You can also compare the FA50 and DA*55, both are slightly different but they similar bokeh but the DA*55 has rounded blades.

It's great a lens has rounded blades but it's not a deal breaker for me if it doesn't.
03-25-2012, 12:49 PM   #10
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I was out today and has taken that a couple of pictures to nail it down:

Lens stop down with no rounded blades



Lens wide open (similar behavior as with rounded blades)

03-26-2012, 06:22 AM   #11
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QuoteOriginally posted by Anvh Quote
That's a common misbelieve.
It's true that 5 aperture blade produce softer bokeh then 3 bladed one but we are talking about such low numbers now.
Just compare the photos of the DFA 100 versions in the link above they both have 8 blades but the WR version is rounded.
As you can see the light distribution in the blurred highlights is the same and that's what bokeh is all about as you can see the blurred background of these lenses are the same as long as you don't see the highlights.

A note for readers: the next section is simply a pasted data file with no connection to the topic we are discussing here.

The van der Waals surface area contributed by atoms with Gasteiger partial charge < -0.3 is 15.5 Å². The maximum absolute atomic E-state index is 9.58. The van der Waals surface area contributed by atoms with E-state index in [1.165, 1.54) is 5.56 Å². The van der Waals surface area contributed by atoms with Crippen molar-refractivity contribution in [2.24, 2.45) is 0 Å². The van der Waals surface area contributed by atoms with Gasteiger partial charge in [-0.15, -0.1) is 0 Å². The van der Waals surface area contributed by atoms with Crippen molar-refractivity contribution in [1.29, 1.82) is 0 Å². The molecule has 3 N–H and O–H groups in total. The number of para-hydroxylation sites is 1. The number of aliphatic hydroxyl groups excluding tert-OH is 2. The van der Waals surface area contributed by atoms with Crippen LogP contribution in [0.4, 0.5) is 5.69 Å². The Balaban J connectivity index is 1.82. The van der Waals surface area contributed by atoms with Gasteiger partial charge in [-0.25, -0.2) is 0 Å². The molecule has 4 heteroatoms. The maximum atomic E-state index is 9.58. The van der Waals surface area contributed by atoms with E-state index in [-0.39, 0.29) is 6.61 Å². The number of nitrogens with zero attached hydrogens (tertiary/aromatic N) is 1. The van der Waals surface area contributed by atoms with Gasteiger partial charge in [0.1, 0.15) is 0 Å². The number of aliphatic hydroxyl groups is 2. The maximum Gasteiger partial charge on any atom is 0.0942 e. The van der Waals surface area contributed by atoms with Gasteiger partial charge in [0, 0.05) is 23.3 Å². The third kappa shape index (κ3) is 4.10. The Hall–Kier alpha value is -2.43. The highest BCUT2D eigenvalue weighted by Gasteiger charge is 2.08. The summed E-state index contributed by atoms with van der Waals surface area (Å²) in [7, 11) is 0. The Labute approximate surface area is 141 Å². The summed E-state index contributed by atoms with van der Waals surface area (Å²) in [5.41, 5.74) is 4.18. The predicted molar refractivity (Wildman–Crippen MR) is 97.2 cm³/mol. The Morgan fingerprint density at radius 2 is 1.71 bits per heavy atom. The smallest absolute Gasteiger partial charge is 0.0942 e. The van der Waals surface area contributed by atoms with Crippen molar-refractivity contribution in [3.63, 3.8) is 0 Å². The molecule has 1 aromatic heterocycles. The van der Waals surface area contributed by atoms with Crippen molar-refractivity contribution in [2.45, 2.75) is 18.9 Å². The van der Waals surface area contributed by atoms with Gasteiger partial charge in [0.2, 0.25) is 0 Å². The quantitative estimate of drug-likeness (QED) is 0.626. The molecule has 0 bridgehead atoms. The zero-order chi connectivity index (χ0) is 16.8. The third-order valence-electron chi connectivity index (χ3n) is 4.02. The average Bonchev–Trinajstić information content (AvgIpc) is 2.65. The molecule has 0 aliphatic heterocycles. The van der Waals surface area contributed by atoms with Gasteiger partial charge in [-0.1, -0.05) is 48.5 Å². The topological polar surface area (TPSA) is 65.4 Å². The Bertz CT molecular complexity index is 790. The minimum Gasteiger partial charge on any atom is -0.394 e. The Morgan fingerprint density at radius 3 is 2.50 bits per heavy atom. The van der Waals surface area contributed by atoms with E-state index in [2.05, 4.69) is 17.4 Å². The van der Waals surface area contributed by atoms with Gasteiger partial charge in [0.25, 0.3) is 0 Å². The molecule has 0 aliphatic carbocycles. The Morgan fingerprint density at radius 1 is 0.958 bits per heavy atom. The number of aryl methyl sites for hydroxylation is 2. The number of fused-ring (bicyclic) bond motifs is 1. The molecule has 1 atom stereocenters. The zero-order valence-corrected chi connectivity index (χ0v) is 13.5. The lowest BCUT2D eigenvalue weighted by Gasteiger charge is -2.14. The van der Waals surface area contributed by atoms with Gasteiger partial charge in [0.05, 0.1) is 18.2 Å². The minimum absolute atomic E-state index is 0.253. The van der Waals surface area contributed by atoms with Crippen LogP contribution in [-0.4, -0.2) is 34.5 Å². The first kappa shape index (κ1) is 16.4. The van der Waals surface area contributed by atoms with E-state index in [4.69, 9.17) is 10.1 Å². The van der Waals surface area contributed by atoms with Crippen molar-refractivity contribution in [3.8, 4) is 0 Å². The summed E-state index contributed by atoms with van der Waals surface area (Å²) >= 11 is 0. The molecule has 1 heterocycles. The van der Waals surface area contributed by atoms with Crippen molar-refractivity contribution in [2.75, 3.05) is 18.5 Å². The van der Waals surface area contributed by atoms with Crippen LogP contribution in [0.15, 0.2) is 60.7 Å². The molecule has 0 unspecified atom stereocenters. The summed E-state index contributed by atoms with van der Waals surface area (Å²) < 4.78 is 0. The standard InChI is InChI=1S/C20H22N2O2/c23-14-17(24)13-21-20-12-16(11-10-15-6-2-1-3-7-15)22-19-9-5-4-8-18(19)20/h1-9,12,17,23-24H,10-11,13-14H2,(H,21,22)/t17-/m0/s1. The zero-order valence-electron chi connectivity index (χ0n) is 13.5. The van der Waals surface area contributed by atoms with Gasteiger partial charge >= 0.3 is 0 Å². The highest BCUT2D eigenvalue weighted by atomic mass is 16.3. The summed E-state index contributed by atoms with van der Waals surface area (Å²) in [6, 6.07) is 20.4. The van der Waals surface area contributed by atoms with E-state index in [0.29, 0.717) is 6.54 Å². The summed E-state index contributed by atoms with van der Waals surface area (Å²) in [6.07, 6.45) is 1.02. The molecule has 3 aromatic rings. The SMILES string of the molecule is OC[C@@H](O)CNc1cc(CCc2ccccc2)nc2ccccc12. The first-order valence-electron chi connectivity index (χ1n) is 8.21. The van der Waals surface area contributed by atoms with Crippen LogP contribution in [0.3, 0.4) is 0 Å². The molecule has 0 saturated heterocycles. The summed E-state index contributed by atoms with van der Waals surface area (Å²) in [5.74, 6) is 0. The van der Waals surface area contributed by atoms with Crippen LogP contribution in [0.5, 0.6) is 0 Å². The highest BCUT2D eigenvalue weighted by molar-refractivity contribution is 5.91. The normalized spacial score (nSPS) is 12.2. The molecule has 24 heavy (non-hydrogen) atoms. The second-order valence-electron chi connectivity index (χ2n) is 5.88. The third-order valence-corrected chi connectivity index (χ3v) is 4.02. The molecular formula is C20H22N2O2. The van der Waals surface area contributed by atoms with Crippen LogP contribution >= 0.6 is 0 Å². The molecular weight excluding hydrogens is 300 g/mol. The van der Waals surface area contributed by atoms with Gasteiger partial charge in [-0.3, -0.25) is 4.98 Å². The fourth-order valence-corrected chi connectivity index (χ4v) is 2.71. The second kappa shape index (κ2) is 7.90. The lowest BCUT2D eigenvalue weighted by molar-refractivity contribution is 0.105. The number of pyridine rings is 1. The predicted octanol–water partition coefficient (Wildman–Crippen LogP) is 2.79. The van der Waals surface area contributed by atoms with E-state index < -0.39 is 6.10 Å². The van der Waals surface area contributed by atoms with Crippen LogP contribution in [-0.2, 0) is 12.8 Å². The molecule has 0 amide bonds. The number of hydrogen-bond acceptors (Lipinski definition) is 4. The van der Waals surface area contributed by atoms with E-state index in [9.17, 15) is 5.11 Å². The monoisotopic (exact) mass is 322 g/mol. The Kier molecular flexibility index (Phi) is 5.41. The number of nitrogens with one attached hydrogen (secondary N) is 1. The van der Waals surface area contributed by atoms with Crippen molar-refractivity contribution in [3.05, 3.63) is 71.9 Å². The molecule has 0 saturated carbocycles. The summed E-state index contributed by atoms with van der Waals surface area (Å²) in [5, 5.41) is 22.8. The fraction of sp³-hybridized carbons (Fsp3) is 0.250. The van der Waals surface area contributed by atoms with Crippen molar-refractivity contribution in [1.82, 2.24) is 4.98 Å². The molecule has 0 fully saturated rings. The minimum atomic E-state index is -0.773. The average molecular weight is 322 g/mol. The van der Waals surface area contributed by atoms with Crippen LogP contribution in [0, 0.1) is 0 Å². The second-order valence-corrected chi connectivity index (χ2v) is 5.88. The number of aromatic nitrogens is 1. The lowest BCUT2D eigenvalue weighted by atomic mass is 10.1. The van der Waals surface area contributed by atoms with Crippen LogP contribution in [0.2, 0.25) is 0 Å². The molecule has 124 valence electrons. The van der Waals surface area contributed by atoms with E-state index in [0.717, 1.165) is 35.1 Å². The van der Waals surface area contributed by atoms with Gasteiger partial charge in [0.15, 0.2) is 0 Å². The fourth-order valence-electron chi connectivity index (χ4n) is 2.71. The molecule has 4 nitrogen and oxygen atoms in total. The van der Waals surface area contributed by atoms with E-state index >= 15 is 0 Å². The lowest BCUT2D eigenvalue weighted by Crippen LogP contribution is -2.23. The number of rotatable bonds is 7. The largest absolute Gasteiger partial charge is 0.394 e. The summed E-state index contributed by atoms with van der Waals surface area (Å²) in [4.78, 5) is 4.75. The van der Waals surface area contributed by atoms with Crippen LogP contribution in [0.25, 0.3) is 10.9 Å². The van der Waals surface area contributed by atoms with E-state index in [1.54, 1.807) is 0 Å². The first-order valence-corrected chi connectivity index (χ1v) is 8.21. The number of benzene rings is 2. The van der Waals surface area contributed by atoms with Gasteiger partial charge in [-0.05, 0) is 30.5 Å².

It's the lens elements that for the most part shape the bokeh.


You can also compare the FA50 and DA*55, both are slightly different but they similar bokeh but the DA*55 has rounded blades.

It's great a lens has rounded blades but it's not a deal breaker for me if it doesn't.
I think you need to consider 2 separate points in the issue sculpted vs non sculpted blades and round apertures, first, when many lenses have 5 or 6 blades non sculpted blades, comparing them to a lens with 8 or more baldes, sculpted or not the bokeh is usually better in the lens with higher blade counts, but I agree, there is a limit to that.